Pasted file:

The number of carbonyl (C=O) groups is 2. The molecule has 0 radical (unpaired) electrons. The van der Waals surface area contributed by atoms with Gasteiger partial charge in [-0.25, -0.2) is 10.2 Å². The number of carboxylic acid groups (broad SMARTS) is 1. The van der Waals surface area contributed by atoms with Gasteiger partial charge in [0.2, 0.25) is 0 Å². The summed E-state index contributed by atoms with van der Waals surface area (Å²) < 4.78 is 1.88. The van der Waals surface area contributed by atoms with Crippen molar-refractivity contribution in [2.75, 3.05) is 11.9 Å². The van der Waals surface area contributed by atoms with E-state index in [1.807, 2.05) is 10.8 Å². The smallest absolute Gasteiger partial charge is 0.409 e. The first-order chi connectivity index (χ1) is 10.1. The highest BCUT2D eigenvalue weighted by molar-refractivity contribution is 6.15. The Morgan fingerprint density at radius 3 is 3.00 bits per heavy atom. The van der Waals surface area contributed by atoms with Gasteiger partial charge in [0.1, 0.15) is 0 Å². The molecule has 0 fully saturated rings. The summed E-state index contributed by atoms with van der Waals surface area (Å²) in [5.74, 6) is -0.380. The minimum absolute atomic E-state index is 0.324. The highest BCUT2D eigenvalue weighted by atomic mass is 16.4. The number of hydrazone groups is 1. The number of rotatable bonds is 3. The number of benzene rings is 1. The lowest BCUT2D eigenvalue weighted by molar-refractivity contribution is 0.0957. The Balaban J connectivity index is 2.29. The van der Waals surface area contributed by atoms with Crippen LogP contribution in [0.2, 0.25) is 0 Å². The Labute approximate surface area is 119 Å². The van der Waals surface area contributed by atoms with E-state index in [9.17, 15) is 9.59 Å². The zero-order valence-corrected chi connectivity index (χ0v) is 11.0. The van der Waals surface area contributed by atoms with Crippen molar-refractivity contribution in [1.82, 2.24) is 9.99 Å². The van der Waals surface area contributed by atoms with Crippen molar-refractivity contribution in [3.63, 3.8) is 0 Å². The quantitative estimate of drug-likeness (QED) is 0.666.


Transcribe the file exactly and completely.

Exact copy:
The number of carbonyl (C=O) groups is 2. The molecule has 0 radical (unpaired) electrons. The van der Waals surface area contributed by atoms with Gasteiger partial charge in [-0.25, -0.2) is 10.2 Å². The number of carboxylic acid groups (broad SMARTS) is 1. The van der Waals surface area contributed by atoms with Gasteiger partial charge in [0.2, 0.25) is 0 Å². The summed E-state index contributed by atoms with van der Waals surface area (Å²) < 4.78 is 1.88. The van der Waals surface area contributed by atoms with Crippen molar-refractivity contribution in [2.75, 3.05) is 11.9 Å². The van der Waals surface area contributed by atoms with E-state index in [1.807, 2.05) is 10.8 Å². The smallest absolute Gasteiger partial charge is 0.409 e. The first-order chi connectivity index (χ1) is 10.1. The highest BCUT2D eigenvalue weighted by molar-refractivity contribution is 6.15. The Morgan fingerprint density at radius 3 is 3.00 bits per heavy atom. The van der Waals surface area contributed by atoms with Gasteiger partial charge in [0.1, 0.15) is 0 Å². The molecule has 0 fully saturated rings. The summed E-state index contributed by atoms with van der Waals surface area (Å²) in [5.74, 6) is -0.380. The minimum absolute atomic E-state index is 0.324. The highest BCUT2D eigenvalue weighted by atomic mass is 16.4. The number of hydrazone groups is 1. The number of rotatable bonds is 3. The number of benzene rings is 1. The lowest BCUT2D eigenvalue weighted by molar-refractivity contribution is 0.0957. The Balaban J connectivity index is 2.29. The van der Waals surface area contributed by atoms with Crippen LogP contribution in [0.2, 0.25) is 0 Å². The Labute approximate surface area is 119 Å². The van der Waals surface area contributed by atoms with E-state index in [9.17, 15) is 9.59 Å². The zero-order valence-corrected chi connectivity index (χ0v) is 11.0. The van der Waals surface area contributed by atoms with Crippen molar-refractivity contribution in [1.82, 2.24) is 9.99 Å². The van der Waals surface area contributed by atoms with Crippen molar-refractivity contribution in [3.63, 3.8) is 0 Å². The quantitative estimate of drug-likeness (QED) is 0.666.